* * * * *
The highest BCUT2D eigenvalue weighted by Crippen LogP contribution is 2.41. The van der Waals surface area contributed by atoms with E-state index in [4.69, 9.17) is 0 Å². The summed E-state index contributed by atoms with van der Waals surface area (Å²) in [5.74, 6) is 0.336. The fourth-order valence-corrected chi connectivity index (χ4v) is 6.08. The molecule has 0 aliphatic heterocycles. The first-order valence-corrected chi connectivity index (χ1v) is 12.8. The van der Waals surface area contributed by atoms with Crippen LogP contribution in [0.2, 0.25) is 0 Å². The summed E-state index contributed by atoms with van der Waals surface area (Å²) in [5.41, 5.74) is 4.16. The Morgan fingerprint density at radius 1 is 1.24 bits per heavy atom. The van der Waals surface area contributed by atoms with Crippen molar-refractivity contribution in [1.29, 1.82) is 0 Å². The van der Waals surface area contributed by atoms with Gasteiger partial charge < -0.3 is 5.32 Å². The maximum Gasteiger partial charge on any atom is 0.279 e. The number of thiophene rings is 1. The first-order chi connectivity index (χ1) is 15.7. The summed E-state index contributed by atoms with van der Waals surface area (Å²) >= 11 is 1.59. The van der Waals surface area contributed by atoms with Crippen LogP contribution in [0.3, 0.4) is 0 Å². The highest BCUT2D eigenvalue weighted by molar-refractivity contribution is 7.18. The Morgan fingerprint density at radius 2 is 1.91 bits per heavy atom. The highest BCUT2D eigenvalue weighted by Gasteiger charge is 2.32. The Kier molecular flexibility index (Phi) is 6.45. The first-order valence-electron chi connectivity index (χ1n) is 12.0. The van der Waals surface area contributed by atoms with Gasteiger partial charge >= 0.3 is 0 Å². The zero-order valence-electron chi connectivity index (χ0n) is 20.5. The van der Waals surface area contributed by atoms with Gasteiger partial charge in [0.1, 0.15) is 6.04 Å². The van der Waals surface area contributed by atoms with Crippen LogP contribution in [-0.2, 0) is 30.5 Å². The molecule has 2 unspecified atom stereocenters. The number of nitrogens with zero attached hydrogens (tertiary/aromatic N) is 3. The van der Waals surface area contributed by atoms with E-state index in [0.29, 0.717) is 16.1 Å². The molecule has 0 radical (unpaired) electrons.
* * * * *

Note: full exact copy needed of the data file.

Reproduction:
The highest BCUT2D eigenvalue weighted by Crippen LogP contribution is 2.41. The van der Waals surface area contributed by atoms with E-state index in [4.69, 9.17) is 0 Å². The summed E-state index contributed by atoms with van der Waals surface area (Å²) in [5.74, 6) is 0.336. The fourth-order valence-corrected chi connectivity index (χ4v) is 6.08. The molecule has 0 aliphatic heterocycles. The first-order valence-corrected chi connectivity index (χ1v) is 12.8. The van der Waals surface area contributed by atoms with Crippen LogP contribution in [0.2, 0.25) is 0 Å². The summed E-state index contributed by atoms with van der Waals surface area (Å²) in [5.41, 5.74) is 4.16. The Morgan fingerprint density at radius 1 is 1.24 bits per heavy atom. The van der Waals surface area contributed by atoms with Crippen molar-refractivity contribution in [1.29, 1.82) is 0 Å². The van der Waals surface area contributed by atoms with Gasteiger partial charge < -0.3 is 5.32 Å². The maximum Gasteiger partial charge on any atom is 0.279 e. The number of thiophene rings is 1. The first-order chi connectivity index (χ1) is 15.7. The summed E-state index contributed by atoms with van der Waals surface area (Å²) >= 11 is 1.59. The van der Waals surface area contributed by atoms with Crippen LogP contribution in [0.3, 0.4) is 0 Å². The highest BCUT2D eigenvalue weighted by molar-refractivity contribution is 7.18. The Morgan fingerprint density at radius 2 is 1.91 bits per heavy atom. The highest BCUT2D eigenvalue weighted by Gasteiger charge is 2.32. The Kier molecular flexibility index (Phi) is 6.45. The first-order valence-electron chi connectivity index (χ1n) is 12.0. The van der Waals surface area contributed by atoms with Gasteiger partial charge >= 0.3 is 0 Å². The zero-order valence-electron chi connectivity index (χ0n) is 20.5. The van der Waals surface area contributed by atoms with Gasteiger partial charge in [0.1, 0.15) is 6.04 Å². The van der Waals surface area contributed by atoms with Crippen LogP contribution in [-0.2, 0) is 30.5 Å². The molecule has 2 unspecified atom stereocenters. The number of nitrogens with zero attached hydrogens (tertiary/aromatic N) is 3. The van der Waals surface area contributed by atoms with E-state index in [0.29, 0.717) is 16.1 Å². The molecule has 0 radical (unpaired) electrons.